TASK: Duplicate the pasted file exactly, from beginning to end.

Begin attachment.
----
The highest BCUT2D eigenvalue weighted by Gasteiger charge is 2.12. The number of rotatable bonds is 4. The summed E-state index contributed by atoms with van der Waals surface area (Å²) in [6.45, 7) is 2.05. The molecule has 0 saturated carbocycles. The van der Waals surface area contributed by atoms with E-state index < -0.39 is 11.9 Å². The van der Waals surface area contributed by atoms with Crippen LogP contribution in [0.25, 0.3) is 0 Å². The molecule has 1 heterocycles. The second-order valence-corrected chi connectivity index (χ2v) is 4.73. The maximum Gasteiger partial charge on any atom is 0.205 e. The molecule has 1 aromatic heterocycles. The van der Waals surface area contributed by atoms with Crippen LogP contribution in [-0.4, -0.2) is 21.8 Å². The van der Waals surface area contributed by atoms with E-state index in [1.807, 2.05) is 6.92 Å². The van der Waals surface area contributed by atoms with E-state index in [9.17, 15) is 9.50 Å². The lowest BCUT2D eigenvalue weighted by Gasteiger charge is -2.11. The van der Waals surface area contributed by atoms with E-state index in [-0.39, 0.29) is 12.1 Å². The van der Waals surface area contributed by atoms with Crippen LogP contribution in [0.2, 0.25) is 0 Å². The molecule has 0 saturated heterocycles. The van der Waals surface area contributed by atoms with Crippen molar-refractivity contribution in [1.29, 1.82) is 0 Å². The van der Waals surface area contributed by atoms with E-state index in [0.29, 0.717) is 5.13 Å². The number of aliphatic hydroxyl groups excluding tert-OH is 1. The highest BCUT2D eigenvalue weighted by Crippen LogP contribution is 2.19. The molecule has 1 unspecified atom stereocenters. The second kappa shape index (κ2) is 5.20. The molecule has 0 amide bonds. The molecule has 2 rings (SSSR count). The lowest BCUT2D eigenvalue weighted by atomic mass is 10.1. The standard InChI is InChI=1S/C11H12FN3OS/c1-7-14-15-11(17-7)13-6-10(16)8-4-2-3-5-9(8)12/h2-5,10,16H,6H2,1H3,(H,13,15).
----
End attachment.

The highest BCUT2D eigenvalue weighted by Gasteiger charge is 2.12. The number of rotatable bonds is 4. The summed E-state index contributed by atoms with van der Waals surface area (Å²) in [6.45, 7) is 2.05. The molecule has 0 saturated carbocycles. The van der Waals surface area contributed by atoms with E-state index < -0.39 is 11.9 Å². The van der Waals surface area contributed by atoms with Crippen LogP contribution in [0.25, 0.3) is 0 Å². The molecule has 1 heterocycles. The second-order valence-corrected chi connectivity index (χ2v) is 4.73. The maximum Gasteiger partial charge on any atom is 0.205 e. The molecule has 1 aromatic heterocycles. The van der Waals surface area contributed by atoms with Crippen LogP contribution in [-0.4, -0.2) is 21.8 Å². The van der Waals surface area contributed by atoms with E-state index in [1.807, 2.05) is 6.92 Å². The van der Waals surface area contributed by atoms with E-state index in [9.17, 15) is 9.50 Å². The lowest BCUT2D eigenvalue weighted by Gasteiger charge is -2.11. The van der Waals surface area contributed by atoms with E-state index in [-0.39, 0.29) is 12.1 Å². The van der Waals surface area contributed by atoms with Crippen LogP contribution in [0.2, 0.25) is 0 Å². The molecule has 0 saturated heterocycles. The van der Waals surface area contributed by atoms with Crippen molar-refractivity contribution in [1.29, 1.82) is 0 Å². The van der Waals surface area contributed by atoms with E-state index in [0.29, 0.717) is 5.13 Å². The number of aliphatic hydroxyl groups excluding tert-OH is 1. The highest BCUT2D eigenvalue weighted by Crippen LogP contribution is 2.19. The molecule has 1 unspecified atom stereocenters. The second kappa shape index (κ2) is 5.20. The molecule has 0 amide bonds. The molecule has 2 rings (SSSR count). The lowest BCUT2D eigenvalue weighted by atomic mass is 10.1. The standard InChI is InChI=1S/C11H12FN3OS/c1-7-14-15-11(17-7)13-6-10(16)8-4-2-3-5-9(8)12/h2-5,10,16H,6H2,1H3,(H,13,15).